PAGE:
News & Event
Courtesy of Providence Journal
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By Madeleine List | Journal Staff Writer
Posted: Aug 22, 2018 at 10:01 PM
Updated: Aug 22, 2018 at 11:54 PM
PROVIDENCE, R.I. — At a forum Wednesday night hosted by Direct Action for Rights and Equality, an advocacy organization for the rights of low-income residents, City Council candidates from eight of the city’s 15 wards answered questions about the dearth of affordable and low-income housing in the city.
Many of the challengers targeted the incumbents on their lack of action on issues related to housing, said Christopher Samih-Rotondo, a community organizer with DARE.
For any sitting City Council member to say that he or she has been working on the issue is “disingenuous” because the problem is out of control, said Justice Gaines, a Ward 1 council candidate.
When asked what the candidates would do about the criminalization of homelessness and poverty in Providence, many said they would repeal a downtown smoking ban, passed last year, that they said unjustly targets the homeless population.
Journal Staff Writer
Posted Jul 10, 2018 at 10:19 PMUpdated Jul 10, 2018 at 11:43 PM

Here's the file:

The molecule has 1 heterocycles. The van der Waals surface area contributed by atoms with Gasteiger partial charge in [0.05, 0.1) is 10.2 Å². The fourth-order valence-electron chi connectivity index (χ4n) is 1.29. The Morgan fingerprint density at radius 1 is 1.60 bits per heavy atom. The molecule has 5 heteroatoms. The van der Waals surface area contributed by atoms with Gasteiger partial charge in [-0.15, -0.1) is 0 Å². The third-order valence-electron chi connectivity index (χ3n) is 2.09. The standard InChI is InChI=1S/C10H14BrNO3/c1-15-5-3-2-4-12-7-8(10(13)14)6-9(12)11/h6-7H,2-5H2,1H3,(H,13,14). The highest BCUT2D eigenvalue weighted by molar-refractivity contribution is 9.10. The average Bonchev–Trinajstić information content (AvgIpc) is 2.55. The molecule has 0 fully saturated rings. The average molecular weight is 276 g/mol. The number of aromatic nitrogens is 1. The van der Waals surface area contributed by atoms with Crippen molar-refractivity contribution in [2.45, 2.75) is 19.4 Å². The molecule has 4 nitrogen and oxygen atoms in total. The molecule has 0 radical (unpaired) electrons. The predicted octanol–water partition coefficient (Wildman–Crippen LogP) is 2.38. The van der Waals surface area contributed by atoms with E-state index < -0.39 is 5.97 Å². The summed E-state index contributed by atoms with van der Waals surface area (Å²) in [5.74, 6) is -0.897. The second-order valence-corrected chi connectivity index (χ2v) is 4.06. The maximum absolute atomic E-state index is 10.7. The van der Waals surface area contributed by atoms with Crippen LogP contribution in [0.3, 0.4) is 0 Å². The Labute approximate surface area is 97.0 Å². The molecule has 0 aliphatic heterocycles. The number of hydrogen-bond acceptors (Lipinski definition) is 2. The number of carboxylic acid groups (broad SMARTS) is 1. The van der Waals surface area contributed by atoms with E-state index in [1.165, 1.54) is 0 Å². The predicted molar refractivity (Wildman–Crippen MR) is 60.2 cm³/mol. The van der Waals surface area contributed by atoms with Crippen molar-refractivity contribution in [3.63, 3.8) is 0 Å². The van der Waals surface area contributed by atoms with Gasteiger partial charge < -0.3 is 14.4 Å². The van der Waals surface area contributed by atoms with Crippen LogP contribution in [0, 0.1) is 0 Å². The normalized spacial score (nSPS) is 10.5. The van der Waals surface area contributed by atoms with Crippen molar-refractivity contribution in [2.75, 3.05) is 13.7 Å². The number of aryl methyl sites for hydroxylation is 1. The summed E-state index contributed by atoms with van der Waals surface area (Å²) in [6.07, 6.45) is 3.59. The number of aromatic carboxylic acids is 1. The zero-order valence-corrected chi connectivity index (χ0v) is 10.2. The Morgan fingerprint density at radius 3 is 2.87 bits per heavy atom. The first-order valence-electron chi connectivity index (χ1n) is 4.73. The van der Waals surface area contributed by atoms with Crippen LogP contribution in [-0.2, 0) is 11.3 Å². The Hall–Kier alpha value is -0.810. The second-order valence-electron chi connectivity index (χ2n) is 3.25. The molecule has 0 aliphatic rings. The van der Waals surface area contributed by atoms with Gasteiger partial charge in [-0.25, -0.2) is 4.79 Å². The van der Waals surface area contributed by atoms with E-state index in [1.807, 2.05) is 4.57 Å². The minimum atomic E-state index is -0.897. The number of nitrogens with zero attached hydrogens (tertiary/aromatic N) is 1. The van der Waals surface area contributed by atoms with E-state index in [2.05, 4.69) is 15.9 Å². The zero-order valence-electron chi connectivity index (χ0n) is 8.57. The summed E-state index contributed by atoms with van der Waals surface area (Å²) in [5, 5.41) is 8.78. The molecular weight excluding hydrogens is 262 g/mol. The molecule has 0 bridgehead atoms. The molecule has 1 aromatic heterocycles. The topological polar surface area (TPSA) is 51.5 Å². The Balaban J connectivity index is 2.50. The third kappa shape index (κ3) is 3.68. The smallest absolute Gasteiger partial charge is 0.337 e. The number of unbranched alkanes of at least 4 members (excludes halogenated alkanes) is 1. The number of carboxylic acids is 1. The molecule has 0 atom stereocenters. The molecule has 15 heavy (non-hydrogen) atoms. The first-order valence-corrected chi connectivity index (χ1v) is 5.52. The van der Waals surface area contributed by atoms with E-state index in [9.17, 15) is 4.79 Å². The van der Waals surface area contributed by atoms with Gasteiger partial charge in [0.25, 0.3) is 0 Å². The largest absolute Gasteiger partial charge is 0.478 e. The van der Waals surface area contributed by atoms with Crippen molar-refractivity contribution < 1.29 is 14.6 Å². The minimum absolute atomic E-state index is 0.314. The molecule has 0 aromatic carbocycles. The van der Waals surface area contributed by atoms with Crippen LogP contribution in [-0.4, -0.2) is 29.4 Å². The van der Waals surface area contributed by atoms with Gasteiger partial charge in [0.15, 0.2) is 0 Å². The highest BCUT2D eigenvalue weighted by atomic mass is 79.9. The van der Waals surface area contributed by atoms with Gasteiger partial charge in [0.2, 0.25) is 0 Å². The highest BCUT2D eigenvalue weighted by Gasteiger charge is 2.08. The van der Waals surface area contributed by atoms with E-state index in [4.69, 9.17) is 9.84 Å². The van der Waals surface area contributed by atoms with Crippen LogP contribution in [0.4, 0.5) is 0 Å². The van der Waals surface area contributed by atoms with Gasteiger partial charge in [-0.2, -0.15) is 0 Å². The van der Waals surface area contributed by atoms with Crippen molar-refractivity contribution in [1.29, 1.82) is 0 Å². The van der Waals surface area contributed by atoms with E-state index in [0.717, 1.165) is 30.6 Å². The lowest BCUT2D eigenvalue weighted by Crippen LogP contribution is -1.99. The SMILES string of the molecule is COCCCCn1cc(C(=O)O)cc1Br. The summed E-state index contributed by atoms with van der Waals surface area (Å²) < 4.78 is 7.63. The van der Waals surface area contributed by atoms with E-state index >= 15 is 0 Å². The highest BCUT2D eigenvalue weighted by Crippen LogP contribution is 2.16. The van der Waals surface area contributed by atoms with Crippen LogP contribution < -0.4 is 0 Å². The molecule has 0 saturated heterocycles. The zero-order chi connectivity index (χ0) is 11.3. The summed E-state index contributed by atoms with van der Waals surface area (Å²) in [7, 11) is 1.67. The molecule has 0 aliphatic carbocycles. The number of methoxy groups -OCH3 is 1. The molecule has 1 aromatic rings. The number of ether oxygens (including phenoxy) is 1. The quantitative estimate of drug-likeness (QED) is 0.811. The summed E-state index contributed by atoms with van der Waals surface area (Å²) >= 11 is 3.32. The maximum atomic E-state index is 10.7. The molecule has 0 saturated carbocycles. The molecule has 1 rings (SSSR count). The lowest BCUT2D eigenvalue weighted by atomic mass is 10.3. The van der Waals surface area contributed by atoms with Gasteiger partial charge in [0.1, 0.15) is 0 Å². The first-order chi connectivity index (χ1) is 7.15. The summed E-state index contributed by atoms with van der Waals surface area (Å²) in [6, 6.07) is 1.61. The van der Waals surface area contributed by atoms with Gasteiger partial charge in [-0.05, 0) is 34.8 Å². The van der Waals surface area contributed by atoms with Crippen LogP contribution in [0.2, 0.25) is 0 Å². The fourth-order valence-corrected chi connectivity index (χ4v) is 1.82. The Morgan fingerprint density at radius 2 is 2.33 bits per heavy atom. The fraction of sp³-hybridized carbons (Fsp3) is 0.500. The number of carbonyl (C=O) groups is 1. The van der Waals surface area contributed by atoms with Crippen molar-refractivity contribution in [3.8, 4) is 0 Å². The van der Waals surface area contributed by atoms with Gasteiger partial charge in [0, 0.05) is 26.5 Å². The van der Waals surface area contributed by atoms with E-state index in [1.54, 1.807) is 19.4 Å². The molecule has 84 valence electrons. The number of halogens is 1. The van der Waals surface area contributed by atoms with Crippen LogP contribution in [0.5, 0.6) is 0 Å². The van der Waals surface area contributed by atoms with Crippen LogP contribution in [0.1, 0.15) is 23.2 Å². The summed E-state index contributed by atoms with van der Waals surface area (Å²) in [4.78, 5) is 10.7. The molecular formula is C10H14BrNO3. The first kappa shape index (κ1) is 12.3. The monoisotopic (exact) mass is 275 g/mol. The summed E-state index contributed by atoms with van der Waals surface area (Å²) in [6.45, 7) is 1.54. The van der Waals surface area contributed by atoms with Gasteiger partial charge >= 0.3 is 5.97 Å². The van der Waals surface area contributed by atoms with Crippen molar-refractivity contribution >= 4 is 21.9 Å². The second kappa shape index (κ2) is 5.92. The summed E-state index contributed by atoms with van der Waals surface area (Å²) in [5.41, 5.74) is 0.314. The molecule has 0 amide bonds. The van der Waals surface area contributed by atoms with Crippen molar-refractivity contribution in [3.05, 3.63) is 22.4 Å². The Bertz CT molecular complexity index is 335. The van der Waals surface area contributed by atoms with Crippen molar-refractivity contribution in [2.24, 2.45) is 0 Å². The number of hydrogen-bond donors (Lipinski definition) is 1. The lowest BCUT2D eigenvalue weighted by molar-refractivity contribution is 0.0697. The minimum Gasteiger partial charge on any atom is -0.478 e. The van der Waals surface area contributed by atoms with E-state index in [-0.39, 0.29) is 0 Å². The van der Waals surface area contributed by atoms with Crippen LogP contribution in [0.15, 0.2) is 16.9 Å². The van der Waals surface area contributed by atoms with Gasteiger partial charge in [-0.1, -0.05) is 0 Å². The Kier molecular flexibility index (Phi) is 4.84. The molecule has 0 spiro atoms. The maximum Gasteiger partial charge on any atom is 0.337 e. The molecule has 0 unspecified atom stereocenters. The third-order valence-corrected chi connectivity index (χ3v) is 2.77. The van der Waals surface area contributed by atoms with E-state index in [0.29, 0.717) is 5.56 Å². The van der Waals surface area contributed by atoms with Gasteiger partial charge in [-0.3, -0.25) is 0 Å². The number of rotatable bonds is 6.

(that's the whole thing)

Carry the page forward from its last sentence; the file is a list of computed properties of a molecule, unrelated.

Topics discussed by the candidates in Wards 1 and 12 included public schools, a proposed high-rise tower on Dyer Street and a plan to move bus stops from Kennedy Plaza to a site near Providence Station.
PROVIDENCE, R.I. — Speaking at a Downtown Neighborhood Association meeting Tuesday night, four Democratic candidates running for Providence City Council to represent Wards 1 and 12 shared similar views on many pressing issues and answered questions from the audience about education.
Topics included public schools, a proposed high-rise tower on Dyer Street and a plan to move bus stops from Kennedy Plaza to a site near Providence Station.
In attendance were Ward 1 Councilman Seth Yurdin and his opponent, Justice Gaines, an organizer with Rhode Island Jobs with Justice, as well as Ward 12 Councilman Terrence Hassett and his opponent, Katherine Kerwin, director of communications at the Rhode Island Coalition Against Gun Violence.
The candidates were unanimously opposed to the luxury apartment tower that has been proposed by developer Jason Fane to be built on former Route 195 land. They cited concerns about its design, its height and the lack of demand for more high-end apartments downtown.
In an interview, Regunberg laid out his post-General Assembly plans and, in addition to his new $80,000-a-year City Hall job, they include enrollment next fall at Harvard Law School. At that point, he anticipates moving into a more part-time role with the city. (His wife, Katie Cielinski, is a Harvard Law School graduate currently working as a public defender in Fall River.)
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